Men's Tennis: 5 Reasons Rafael Nadal Will Beat Novak Djokovic in the Miami Final

Marcus ChinCorrespondent IApril 3, 2011

Men's Tennis: 5 Reasons Rafael Nadal Will Beat Novak Djokovic in the Miami Final

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    KEY BISCAYNE, FL - APRIL 01:  Rafael Nadal of Spain follows through on a return against Roger Federer of Switzerland during their men's semifinal singles match at the Sony Ericsson Open at Crandon Park Tennis Center on April 1, 2011 in Key Biscayne, Flori
    Al Bello/Getty Images

    So, our finalists are confirmed. Yesterday, Rafael Nadal defeated his arch-rival Roger Federer in straight sets, in what turned out a blowout letdown, 6-3, 6-2. Waiting in his hotel room anxiously at that point was Novak Djokovic, who had earlier in the day drowned Mardy Fish 6-3 ,6-1.

    Incredibly, we are witnessing a rivalry that could one day transcend that of the legendary Federer-Nadal. This pair have played 24 times already, at scarcely the age of 25, with Nadal leading 16-8.

    Last week was only the latest installment in what has become an increasingly engrossing affair, as Djokovic won the Indian Wells final, returning from down a set to win, 4-6, 6-3, 6-2.

    Will tomorrow's final be any different? Here are some reasons why that might well be the case.

1: Nadal Just Beat Federer

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    KEY BISCAYNE, FL - APRIL 01:  Rafael Nadal (R) of Spain is congratulated by Roger Federer of Switzerland after Nadal won their men's semifinal singles match at the Sony Ericsson Open at Crandon Park Tennis Center on April 1, 2011 in Key Biscayne, Florida.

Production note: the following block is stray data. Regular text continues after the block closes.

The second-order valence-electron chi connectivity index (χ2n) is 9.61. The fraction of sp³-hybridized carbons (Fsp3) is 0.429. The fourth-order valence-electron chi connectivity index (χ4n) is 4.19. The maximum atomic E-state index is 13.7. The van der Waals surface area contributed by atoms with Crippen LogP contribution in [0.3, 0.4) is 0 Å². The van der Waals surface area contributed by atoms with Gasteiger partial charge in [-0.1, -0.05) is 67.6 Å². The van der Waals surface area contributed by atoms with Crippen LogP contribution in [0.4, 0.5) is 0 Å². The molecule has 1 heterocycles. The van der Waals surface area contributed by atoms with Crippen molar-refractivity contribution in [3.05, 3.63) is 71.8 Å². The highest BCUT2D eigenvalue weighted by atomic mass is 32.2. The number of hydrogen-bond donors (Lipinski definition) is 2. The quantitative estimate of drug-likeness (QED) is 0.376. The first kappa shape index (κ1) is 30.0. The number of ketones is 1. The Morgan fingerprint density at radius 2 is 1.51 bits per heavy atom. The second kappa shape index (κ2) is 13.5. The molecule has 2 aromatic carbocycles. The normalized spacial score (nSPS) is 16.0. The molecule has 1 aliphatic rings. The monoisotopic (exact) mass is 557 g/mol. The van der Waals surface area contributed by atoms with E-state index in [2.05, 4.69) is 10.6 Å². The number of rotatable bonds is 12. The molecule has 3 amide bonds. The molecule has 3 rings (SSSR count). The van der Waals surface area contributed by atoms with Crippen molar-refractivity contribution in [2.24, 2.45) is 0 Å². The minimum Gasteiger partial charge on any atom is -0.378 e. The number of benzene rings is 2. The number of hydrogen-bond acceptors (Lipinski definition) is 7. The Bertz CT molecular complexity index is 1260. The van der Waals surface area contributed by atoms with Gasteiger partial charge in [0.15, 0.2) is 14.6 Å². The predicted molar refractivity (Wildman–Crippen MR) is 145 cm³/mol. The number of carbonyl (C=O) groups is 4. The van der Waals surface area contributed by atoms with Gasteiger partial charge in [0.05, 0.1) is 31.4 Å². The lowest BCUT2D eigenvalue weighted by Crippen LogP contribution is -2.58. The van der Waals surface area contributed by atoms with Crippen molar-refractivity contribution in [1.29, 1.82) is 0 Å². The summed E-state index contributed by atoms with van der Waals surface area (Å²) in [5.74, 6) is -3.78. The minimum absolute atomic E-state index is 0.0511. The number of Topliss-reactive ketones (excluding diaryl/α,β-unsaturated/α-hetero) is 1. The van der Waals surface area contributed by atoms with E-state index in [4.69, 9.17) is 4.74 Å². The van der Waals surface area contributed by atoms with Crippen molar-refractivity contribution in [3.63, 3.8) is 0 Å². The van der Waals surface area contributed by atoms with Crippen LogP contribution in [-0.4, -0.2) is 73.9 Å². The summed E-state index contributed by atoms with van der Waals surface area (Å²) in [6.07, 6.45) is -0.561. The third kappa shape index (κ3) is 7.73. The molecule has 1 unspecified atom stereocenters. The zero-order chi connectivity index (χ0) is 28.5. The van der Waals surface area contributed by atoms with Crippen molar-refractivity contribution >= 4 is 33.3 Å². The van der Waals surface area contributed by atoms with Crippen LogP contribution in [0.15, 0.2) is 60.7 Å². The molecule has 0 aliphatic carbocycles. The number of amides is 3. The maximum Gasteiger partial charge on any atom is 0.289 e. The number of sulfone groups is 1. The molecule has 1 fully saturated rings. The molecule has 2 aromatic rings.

Clive Brunskill/Getty Images

    The first and most obvious one? Nadal has just come off a thrashing of Roger Federer, the oft-touted greatest player of all time.

    To have beaten such a fine player, indeed to have made such short work of him, ought to prove a confidence booster. Yes, Djokovic too has beaten Federer three times this year.

    If that should be anything of a statistic, it would be that the victor over Federer has gone on to win that particular tournament. At all of Djokovic's victories this year so far, he has defeated Federer at some point.

    Will it prove the same for Nadal this time?

2: An Improved Serve

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    KEY BISCAYNE, FL - APRIL 01:  Rafael Nadal of Spain serves against Roger Federer of Switzerland during their men's semifinal singles match at the Sony Ericsson Open at Crandon Park Tennis Center on April 1, 2011 in Key Biscayne, Florida.  (Photo by Al Bel
    Al Bello/Getty Images

    One of the biggest complaints about Nadal's performance at Indian Wells last week was the relative inefficiency of his serve. Djokovic, no doubt, is the world's greatest returner, but Nadal's serve should, nowadays, stand up better to pressure.

    At the US Open final last year, for instance, his new and improved, pacier serve proved a key winning ingredient. It has showed itself this week so far, and certainly did yesterday, leaving Federer often guessing, or simply unable to return the ball effectively.

    Nadal's uncanny ability to vary the spin and pace of his serve, flattening out his delivery, hitting the kicker, or the slider on the ad court, is an invaluable asset, which was unfortunately amiss at the Indian Wells final.

    Moreover, should Nadal's first-serve percentage make a sustained appearance in the final tomorrow, there will be little doubt, at the least, that even Novak Djokovic will have his work cut out.

3: Slower Conditions Favour Defense, Top Spin

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    KEY BISCAYNE, FL - APRIL 01:  Rafael Nadal of Spain hits a forehand return against Roger Federer of Switzerland during their men's semifinal singles match at the Sony Ericsson Open at Crandon Park Tennis Center on April 1, 2011 in Key Biscayne, Florida.
    Clive Brunskill/Getty Images

    There is little mystery in the fact that anyone who plays Nadal has to be aggressive. Djokovic, of all people, would know this best. Indeed, he has done so successfully, on eight occasions.